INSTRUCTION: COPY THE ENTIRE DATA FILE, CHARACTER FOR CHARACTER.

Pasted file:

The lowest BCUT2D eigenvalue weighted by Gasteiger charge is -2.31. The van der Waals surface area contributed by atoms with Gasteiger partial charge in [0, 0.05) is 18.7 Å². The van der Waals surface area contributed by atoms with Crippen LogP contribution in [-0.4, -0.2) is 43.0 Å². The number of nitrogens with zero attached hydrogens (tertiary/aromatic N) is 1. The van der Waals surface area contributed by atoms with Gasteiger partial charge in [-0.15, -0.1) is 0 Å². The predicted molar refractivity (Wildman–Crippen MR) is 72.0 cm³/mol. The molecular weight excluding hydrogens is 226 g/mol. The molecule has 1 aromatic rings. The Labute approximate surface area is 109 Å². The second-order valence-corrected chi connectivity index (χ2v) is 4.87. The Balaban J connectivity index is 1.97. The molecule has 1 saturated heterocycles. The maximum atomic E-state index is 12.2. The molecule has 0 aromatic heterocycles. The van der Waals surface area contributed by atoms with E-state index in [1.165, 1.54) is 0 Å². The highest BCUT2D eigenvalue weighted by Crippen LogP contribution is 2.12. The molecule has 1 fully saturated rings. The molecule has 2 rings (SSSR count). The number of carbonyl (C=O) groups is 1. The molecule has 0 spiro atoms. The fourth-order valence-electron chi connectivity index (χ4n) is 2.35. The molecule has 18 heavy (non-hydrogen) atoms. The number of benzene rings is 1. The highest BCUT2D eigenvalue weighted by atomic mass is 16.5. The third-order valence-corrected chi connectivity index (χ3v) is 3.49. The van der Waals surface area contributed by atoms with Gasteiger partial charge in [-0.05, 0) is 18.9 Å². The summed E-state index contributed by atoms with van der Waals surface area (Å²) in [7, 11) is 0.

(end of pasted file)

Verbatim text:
The lowest BCUT2D eigenvalue weighted by Gasteiger charge is -2.31. The van der Waals surface area contributed by atoms with Gasteiger partial charge in [0, 0.05) is 18.7 Å². The van der Waals surface area contributed by atoms with Crippen LogP contribution in [-0.4, -0.2) is 43.0 Å². The number of nitrogens with zero attached hydrogens (tertiary/aromatic N) is 1. The van der Waals surface area contributed by atoms with Gasteiger partial charge in [-0.15, -0.1) is 0 Å². The predicted molar refractivity (Wildman–Crippen MR) is 72.0 cm³/mol. The molecular weight excluding hydrogens is 226 g/mol. The molecule has 1 aromatic rings. The Labute approximate surface area is 109 Å². The second-order valence-corrected chi connectivity index (χ2v) is 4.87. The Balaban J connectivity index is 1.97. The molecule has 1 saturated heterocycles. The maximum atomic E-state index is 12.2. The molecule has 0 aromatic heterocycles. The van der Waals surface area contributed by atoms with E-state index in [1.165, 1.54) is 0 Å². The highest BCUT2D eigenvalue weighted by Crippen LogP contribution is 2.12. The molecule has 1 fully saturated rings. The molecule has 2 rings (SSSR count). The number of carbonyl (C=O) groups is 1. The molecule has 0 spiro atoms. The fourth-order valence-electron chi connectivity index (χ4n) is 2.35. The molecule has 18 heavy (non-hydrogen) atoms. The number of benzene rings is 1. The highest BCUT2D eigenvalue weighted by atomic mass is 16.5. The third-order valence-corrected chi connectivity index (χ3v) is 3.49. The van der Waals surface area contributed by atoms with Gasteiger partial charge in [-0.05, 0) is 18.9 Å². The summed E-state index contributed by atoms with van der Waals surface area (Å²) in [7, 11) is 0.